The west pediment depicted the Centauromachy, the fight at the wedding of Peirithoos between the Lapiths and the centaurs, who had violated xenia, the sacred rules of hospitality that support the social norms. Apollo[7] stood in the centre, flanked by Peirithoos and Theseus.[8] The Lapiths have been taken to represent the civilised Olympian order of the Greeks themselves, while the Centaurs represent primitive nature of chthonic beings; the frieze also reminded fifth-century Greeks of their victory over the Persians, "outsider" threateners of the Hellenic order. The statue of Apollo (currently in the Archaeological Museum of Olympia) was depicted on the obverse of the Greek 1000 drachmas banknote of 1987-2001.[9]

Ruins of the temple.

The pronaos and opisthodomos, the entrance portico and the balancing false portico at the rear, were constructed in antis, with six metopes at either end, carved with the 12 labours of Heracles, in which Heracles successfully defeats a series of creatures and monsters that threaten righteous order.[10]

The Roman general Mummius dedicated twenty-one gilded shields after he sacked Corinth in 146 BCE; they were hung upon the columns. In 426 CE, Theodosius II ordered the destruction of the sanctuary, and earthquakes in 522 and 551 devastated the ruins and left the Temple of Zeus partially buried. [11]

The site of the ancient sanctuary, long forgotten under landslips and flood siltation, was identified in 1766. In 1829 a French team partially excavated the Temple of Zeus, taking several fragments of the pediments to the Musée du Louvre. Systematic excavation began in 1875, under the direction the German Archaeological Institute, and has continued, with some interruptions, to the present time.

See also


  1. ^ Temple of Zeus at Archaeopaedia, Stanford University
  2. ^ (Hellenic Ministry of Culture: The sanctuary site at Olympia, including the Temple of Zeus
  3. ^ Preceding the Temple of Zeus in the temenos at Olympia were the archaic structures: "the temple of Hera, the Prytaneion, the Bouleuterion, the treasuries and the first stadium."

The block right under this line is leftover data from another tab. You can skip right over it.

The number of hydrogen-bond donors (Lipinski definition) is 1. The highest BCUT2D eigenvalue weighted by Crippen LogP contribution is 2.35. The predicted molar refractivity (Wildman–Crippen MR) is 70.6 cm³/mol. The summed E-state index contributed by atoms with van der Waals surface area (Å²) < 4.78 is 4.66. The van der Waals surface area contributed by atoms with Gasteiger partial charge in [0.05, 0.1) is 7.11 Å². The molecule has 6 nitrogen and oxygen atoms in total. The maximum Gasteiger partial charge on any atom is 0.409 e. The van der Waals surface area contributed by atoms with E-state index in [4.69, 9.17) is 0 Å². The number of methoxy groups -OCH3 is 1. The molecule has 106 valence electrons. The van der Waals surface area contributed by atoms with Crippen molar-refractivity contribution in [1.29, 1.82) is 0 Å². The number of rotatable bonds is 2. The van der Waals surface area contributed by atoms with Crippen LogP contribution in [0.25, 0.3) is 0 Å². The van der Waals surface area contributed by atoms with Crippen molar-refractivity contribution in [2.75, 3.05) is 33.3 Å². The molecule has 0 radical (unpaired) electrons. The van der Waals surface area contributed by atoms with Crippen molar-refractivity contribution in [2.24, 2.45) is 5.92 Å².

4. ^ Jeffrey M. Hurwit, "Narrative Resonance in the East Pediment of the Temple of Zeus at Olympia' The Art Bulletin 69.1 (March 1987:6-15).
  5. ^ Marie-Louise Säflund, The East Pediment of the Temple of Zeus at Olympia: A Reconstruction and Interpretation of Its Composition, Studies in Mediterranean Archaeology, 27 (Götheborg) 1970, summarised fifty-eight previous reconstructions; her reconstruction has been widely but not universally accepted.
  6. ^ Oenomaus' violation of dike was symbolised by the thirteen heads of unsuccessful suitors, hung on columns in his palace. After the successful race, Zeus with a thunderbolt destroyed the palace. One wooden column left standing was shown to Pausanias with this commentary.
  7. ^ A.F. Stewart and N.D Tersini, "The gesture of Apollo in the west pediment of the Temple of Zeus at Olympia", American Journal of Archaeology 86 (1982:287f).
  8. ^ Pediments of the temple of Zeus, 470 - 456 BCE at
  9. ^ Bank of Greece. Drachma Banknotes & Coins: 1000 drachmas. – Retrieved on 27 March 2009.
  10. ^ Hurwit 1987:6.
  11. ^ Hellenic Ministry of Culture.

External links

Coordinates: 37°38′16″N 21°37′48″E / 37.63778°N 21.63°E / 37.63778; 21.63